We present a woman in her 70s with a medical history of insulin-dependent type 2 diabetes, hypertension, stage IIIA chronic kidney disease, diverticulosis and acid reflux disease who came to the emergency department in January 2022 with weakness, fatigue and a 6-month 20-pound weight loss. She was also found to be in diabetic ketoacidosis on admission and was COVID-19 positive. On admission, the patient was found to have a normocytic hypochromic anaemia of 8.4, a bilirubin of 1.9, an elevated alkaline phosphatase of 465, with an AST and ALT level of 42 and 30, respectively. Of note, her liver function tests and bilirubin level were normal 6 months prior to presentation. Blood cultures were found positive for gram negative bacteria consistent for Escherichia coli. Physical examnation was consistent with mild splenomegaly. She was started on antibiotics with ceftriaxone and metronidazole with a gastroenterology consult.

Due to the patient’s weight loss, a CT scan of the abdomen and pelvis was obtained a couple of weeks prior to hospitalisation by her primary care physician showing non-specific diffuse moderate small bowel wall thickening involving the majority of jejunal and ileal loops as well as hyperdense 10 mm cephalic hyperdense structure arising within the midpole of the left kidney, which may relate to a proteinaceous or haemorrhagic cyst. During her admission, repeat abdominal imaging with an MRI of the abdomen and pelvis showed pancreatic duct dilation up to 5 mm and common duct dilation along with a numerous T2 bright hypovascularised hepatic masses present with some of the masses being hyperintense in nature. These masses are new when compared with the previous CT scan.

Given the pancreatic duct dilation, gastroenterology proceeded with oesophagogastroduodenoscopy, which showed a malignant duodenal ampullary mass with intermittent spontaneous oozing. This was followed by an endoscopic ultrasound was then done, and it showed a mass in the ampulla extending beyond the duodenal wall on to the pancreatic head with dilation of the main bile duct up to 15 mm and pancreatic duct dilation up to 7 mm. A biopsy of the mass showed malignant cells that were suspicious for adenocarcinoma from a pancreatic primary (figure 1).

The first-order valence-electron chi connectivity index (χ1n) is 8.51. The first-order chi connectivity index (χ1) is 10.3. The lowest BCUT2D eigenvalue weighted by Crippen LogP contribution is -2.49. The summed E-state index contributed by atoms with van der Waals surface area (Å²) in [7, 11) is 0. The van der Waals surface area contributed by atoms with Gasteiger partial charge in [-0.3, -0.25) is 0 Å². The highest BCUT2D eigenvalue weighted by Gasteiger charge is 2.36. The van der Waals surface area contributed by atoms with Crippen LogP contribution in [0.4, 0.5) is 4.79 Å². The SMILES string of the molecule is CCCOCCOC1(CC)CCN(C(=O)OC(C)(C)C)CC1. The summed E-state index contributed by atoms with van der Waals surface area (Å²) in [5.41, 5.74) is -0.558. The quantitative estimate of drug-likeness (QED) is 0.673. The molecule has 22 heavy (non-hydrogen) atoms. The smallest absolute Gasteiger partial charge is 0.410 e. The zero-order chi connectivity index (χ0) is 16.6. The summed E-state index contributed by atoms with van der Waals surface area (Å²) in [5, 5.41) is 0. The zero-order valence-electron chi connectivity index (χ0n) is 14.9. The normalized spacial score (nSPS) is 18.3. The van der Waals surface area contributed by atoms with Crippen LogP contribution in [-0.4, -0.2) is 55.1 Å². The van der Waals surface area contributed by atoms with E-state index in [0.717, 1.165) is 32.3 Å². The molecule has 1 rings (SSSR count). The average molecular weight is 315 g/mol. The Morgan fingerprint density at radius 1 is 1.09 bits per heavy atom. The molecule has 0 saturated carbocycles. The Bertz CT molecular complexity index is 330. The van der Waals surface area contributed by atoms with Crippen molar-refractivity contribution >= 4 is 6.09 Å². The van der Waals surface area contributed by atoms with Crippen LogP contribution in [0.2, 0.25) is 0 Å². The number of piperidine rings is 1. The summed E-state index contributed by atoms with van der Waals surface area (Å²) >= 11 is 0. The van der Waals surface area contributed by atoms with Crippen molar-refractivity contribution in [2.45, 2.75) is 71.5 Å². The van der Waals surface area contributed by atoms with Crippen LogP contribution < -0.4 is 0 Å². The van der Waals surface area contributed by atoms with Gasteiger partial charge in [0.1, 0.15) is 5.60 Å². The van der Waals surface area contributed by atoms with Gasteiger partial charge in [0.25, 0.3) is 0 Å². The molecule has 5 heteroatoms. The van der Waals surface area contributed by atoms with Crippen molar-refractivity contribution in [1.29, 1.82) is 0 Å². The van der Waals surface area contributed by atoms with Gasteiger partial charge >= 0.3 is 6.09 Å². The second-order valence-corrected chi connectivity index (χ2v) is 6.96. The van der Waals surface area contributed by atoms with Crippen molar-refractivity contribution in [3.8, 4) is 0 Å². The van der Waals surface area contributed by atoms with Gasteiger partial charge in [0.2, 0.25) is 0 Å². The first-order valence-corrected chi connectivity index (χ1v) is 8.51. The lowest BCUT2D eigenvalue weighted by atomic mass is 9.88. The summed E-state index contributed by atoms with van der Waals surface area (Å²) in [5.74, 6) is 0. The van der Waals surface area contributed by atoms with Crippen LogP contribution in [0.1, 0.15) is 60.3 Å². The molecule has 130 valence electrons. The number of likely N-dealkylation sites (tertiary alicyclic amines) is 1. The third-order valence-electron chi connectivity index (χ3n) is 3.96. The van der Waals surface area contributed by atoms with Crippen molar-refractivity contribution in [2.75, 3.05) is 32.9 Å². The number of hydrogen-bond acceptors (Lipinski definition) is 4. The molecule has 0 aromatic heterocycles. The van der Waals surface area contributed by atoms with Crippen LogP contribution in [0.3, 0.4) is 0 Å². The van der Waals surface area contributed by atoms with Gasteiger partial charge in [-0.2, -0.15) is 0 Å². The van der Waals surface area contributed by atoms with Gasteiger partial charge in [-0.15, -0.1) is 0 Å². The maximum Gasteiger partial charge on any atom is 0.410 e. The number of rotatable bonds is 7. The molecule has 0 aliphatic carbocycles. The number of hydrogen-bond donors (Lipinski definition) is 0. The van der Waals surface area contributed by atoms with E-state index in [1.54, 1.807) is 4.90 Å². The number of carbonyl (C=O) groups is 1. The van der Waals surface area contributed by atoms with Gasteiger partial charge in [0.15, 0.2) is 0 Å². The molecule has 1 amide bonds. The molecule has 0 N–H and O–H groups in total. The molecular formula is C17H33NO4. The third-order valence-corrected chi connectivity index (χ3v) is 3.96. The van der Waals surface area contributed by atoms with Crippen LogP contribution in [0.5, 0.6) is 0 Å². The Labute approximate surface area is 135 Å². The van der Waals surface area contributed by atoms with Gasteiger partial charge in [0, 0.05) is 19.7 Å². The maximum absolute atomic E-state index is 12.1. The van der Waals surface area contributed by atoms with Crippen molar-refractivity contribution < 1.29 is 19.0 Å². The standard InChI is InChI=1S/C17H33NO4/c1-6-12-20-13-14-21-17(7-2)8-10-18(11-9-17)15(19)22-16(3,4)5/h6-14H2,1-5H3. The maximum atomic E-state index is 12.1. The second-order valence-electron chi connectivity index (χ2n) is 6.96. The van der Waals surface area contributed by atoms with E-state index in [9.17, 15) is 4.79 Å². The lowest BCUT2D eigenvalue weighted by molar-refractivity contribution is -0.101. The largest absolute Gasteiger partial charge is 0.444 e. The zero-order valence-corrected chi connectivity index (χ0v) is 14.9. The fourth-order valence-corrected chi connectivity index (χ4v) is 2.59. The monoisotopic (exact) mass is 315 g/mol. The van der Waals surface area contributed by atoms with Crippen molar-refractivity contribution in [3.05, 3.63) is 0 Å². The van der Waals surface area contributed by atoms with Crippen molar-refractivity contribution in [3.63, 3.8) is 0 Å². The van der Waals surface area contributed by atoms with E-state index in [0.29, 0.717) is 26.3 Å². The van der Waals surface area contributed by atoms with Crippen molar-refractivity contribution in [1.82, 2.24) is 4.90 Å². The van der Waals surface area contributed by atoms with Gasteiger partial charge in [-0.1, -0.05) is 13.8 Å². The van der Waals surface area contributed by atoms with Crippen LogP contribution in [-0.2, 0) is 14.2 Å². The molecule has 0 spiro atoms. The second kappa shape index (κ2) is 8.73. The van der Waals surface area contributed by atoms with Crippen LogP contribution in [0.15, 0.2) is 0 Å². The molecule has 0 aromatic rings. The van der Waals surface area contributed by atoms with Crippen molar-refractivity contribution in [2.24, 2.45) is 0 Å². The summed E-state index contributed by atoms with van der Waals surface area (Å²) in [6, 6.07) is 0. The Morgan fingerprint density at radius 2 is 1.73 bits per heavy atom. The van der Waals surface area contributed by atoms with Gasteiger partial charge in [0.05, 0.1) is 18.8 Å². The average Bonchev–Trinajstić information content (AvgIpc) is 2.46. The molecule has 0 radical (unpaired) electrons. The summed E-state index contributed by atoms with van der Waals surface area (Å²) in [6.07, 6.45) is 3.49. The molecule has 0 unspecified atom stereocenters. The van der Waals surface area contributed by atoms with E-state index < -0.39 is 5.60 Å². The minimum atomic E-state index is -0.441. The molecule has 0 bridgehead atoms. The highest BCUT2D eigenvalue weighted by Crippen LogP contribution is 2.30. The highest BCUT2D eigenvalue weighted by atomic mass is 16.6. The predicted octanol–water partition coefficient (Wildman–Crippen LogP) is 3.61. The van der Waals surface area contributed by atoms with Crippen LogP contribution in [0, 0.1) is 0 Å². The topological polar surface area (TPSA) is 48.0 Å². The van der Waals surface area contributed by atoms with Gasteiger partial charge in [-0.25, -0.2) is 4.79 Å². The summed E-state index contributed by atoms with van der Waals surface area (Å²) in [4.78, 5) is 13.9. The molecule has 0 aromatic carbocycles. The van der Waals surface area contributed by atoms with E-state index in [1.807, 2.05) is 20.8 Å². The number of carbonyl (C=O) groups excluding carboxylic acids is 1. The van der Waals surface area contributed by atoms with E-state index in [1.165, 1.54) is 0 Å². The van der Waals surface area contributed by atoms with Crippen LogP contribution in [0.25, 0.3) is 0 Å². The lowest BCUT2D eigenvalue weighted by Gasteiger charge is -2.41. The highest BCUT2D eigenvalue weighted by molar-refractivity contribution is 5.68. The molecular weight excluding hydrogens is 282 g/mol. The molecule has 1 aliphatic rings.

Figure 1

Ampullary biopsy showing adenocarcinoma.

Given the patient’s pancytopenia with a haemoglobin of 8.4, white cell count of 3.9 and a platelet count of 140K, a peripheral smear was obtained. Peripheral smear showed pancytopenia with monocytopenia and lymphopenia as well as occasional atypical lymphocytes with reniform nuclei, spongy grey-blue cytoplasm and hairy-like protrusions resembling hairy cells. Concurrent flow cytometry shows a population of CD5-negative/CD10-negative monotypic B-cells with immunophenotype suspicious for HCL. This necessitated a haematology consult. The haematology service arranged for a bone marrow aspirate/biopsy (figure 2) as well as molecular testing of the BRAF-V600E mutation to confirm the diagnosis. The patient was found to be BRAF- V600E positive. At that time, the patient was feeling better symptomatically and was cleared for discharge with urgent follow-up in the outpatient setting.

Figure 2

Bone marrow biopsy showing evidence of hairy cell leukaemia. details of immunophenotype as described.

The bright CD45+cells with small-to-large lymphoid light scatter are analysed by flow cytometry. These are a mixture of mature T-lymphocytes and monotypic B-lymphocytes. The latter show the following composite antigen profile: